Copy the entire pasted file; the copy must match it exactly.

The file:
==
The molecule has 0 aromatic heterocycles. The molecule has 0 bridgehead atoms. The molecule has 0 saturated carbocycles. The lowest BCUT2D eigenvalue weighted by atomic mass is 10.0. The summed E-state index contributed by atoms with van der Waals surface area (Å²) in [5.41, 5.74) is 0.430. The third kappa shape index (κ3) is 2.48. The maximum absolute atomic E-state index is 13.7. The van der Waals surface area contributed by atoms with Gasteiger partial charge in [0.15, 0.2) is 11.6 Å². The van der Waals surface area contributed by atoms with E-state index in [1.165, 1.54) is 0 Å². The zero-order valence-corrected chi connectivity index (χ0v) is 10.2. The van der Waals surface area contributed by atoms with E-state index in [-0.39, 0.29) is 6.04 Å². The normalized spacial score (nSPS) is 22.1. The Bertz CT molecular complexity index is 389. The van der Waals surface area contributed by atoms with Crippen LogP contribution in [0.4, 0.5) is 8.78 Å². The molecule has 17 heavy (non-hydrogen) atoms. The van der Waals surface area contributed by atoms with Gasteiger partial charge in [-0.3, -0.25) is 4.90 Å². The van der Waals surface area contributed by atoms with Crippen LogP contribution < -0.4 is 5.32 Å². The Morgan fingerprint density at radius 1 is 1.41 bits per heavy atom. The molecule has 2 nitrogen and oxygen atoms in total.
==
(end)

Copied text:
The molecule has 0 aromatic heterocycles. The molecule has 0 bridgehead atoms. The molecule has 0 saturated carbocycles. The lowest BCUT2D eigenvalue weighted by atomic mass is 10.0. The summed E-state index contributed by atoms with van der Waals surface area (Å²) in [5.41, 5.74) is 0.430. The third kappa shape index (κ3) is 2.48. The maximum absolute atomic E-state index is 13.7. The van der Waals surface area contributed by atoms with Gasteiger partial charge in [0.15, 0.2) is 11.6 Å². The van der Waals surface area contributed by atoms with E-state index in [1.165, 1.54) is 0 Å². The zero-order valence-corrected chi connectivity index (χ0v) is 10.2. The van der Waals surface area contributed by atoms with E-state index in [-0.39, 0.29) is 6.04 Å². The normalized spacial score (nSPS) is 22.1. The Bertz CT molecular complexity index is 389. The van der Waals surface area contributed by atoms with Crippen LogP contribution in [0.4, 0.5) is 8.78 Å². The molecule has 17 heavy (non-hydrogen) atoms. The van der Waals surface area contributed by atoms with Gasteiger partial charge in [-0.3, -0.25) is 4.90 Å². The van der Waals surface area contributed by atoms with Crippen LogP contribution < -0.4 is 5.32 Å². The Morgan fingerprint density at radius 1 is 1.41 bits per heavy atom. The molecule has 2 nitrogen and oxygen atoms in total.